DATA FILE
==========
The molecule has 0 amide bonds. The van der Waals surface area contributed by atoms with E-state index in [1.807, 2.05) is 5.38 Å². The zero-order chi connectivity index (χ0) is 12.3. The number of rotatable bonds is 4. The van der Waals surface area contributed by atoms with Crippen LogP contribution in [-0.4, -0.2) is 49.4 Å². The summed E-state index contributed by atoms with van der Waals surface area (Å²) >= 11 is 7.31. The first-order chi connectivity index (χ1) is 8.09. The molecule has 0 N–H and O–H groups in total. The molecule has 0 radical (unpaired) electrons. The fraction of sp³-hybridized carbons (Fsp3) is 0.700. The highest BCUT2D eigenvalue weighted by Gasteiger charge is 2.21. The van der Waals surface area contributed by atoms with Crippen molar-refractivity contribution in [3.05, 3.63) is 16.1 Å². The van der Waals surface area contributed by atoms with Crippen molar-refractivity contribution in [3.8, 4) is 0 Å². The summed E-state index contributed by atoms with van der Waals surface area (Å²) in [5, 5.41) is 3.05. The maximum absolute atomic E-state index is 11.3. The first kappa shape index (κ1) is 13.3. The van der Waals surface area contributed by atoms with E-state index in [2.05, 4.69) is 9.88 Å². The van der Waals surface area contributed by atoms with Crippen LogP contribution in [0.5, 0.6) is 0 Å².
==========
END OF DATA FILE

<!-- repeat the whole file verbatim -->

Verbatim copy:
The molecule has 0 amide bonds. The van der Waals surface area contributed by atoms with E-state index in [1.807, 2.05) is 5.38 Å². The zero-order chi connectivity index (χ0) is 12.3. The number of rotatable bonds is 4. The van der Waals surface area contributed by atoms with Crippen LogP contribution in [-0.4, -0.2) is 49.4 Å². The summed E-state index contributed by atoms with van der Waals surface area (Å²) >= 11 is 7.31. The first-order chi connectivity index (χ1) is 8.09. The molecule has 0 N–H and O–H groups in total. The molecule has 0 radical (unpaired) electrons. The fraction of sp³-hybridized carbons (Fsp3) is 0.700. The highest BCUT2D eigenvalue weighted by Gasteiger charge is 2.21. The van der Waals surface area contributed by atoms with Crippen molar-refractivity contribution in [3.05, 3.63) is 16.1 Å². The van der Waals surface area contributed by atoms with Crippen molar-refractivity contribution in [3.8, 4) is 0 Å². The summed E-state index contributed by atoms with van der Waals surface area (Å²) in [5, 5.41) is 3.05. The maximum absolute atomic E-state index is 11.3. The first kappa shape index (κ1) is 13.3. The van der Waals surface area contributed by atoms with E-state index in [2.05, 4.69) is 9.88 Å². The van der Waals surface area contributed by atoms with Crippen LogP contribution in [0.5, 0.6) is 0 Å².